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Andrea Wolk Rager (2009) has recently been promoted to Associate Professor in the Department of Art History and Art at Case Western Reserve University.

Andrea also released her book The Radical Vision of Edward Burne-Jones through the Paul Mellon Centre for Studies in British Art in May 2022, which will be distributed by Yale University Press in June 2022.

Alexandra K. Morrison (2019) is pleased to announce the publication of her artical “A Forgotten Painter at the Impressionist Exhibitions: ‘Jacques François’ or the Marquise de Rambures (1844–1924),” in September 2021 The Burlington Magazine. The study was over a year in the making.
Christopher Platts (2018) has been newly appointed as Assistant Professor of Art History in the School of Art, College of Design, Architecture, Art, and Planning. Christopher teaches late medieval and early modern art history as well as museum studies at the University of Cincinnati. His research expertise is in the history of European and Mediterranean art, ca. 1300-1600, with a focus on Italian painting, sculpture, and manuscript illumination. He recently curated the in-person exhibition The Great Wonder: Violet Oakley and the Gothic Revival at Vassar at the Frances Lehman Loeb Art Center at Vassar College. The virtual exhibition is available online, along with a 3-D virtual tour.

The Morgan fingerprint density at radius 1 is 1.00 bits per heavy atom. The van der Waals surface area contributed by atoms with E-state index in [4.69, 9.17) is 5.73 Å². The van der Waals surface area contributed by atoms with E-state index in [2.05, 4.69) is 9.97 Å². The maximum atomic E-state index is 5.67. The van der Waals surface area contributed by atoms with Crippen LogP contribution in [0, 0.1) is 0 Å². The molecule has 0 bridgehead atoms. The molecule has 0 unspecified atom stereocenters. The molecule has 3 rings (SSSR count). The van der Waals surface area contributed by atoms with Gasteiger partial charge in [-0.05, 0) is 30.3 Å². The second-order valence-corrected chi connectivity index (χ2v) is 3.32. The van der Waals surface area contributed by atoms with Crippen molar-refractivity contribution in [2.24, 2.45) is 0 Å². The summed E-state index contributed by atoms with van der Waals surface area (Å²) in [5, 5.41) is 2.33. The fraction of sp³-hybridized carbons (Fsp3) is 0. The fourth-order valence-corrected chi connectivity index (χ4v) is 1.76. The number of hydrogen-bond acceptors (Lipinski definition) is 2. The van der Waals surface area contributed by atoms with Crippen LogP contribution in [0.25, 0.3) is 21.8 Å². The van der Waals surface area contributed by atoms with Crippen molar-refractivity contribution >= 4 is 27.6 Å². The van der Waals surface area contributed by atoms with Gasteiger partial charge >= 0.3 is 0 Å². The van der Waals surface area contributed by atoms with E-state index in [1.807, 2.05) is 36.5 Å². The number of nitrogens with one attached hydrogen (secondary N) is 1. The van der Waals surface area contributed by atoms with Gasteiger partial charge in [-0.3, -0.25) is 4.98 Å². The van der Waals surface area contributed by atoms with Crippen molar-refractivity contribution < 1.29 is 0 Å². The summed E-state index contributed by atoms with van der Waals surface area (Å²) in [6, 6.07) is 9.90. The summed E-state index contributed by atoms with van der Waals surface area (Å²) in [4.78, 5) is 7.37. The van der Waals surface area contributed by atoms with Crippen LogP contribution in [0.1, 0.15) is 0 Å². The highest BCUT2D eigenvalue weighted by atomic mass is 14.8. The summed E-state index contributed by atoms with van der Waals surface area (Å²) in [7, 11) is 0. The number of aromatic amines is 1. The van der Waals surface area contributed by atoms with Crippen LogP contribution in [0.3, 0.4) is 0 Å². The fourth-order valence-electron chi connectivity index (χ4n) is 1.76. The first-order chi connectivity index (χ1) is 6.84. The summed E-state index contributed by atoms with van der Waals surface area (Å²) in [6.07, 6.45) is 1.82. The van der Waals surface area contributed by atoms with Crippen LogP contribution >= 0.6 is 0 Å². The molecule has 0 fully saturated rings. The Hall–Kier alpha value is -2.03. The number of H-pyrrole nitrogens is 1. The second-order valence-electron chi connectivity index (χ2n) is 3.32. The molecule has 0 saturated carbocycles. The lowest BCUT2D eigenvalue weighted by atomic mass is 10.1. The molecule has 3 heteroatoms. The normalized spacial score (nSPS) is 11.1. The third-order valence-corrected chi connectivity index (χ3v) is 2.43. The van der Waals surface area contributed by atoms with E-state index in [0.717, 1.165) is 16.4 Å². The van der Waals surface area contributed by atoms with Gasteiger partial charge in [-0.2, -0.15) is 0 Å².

Alison Locke Perchuk (2009) is celebrating the release of The Medieval Monastery of Saint Elijah: A History in Paint and Stone, (Studies in the visual Cultures of the Middle Ages, No. 17, Turnhout: Brepols: 2021). Blending innovative art historical analysis with archaeology, epigraphy, history, liturgy, theology, and landscape and memory studies, it is the first comprehensive interdisciplinary study of a deeply intelligent yet understudied male Benedictine convent near Rome. The only monastery known to have been dedicated to the prophet Elijah in the Latin West, it was rebuilt c.1122–26 with papal patronage. The book had its origins in a 2010 Yale dissertation, completed under Robert S. Nelson with Jacquelyn Jung as the second departmental reader.

Alison has been awarded the resident National Endowment for the Humanities Fellow at the Huntington Library for the 2022-2023 year.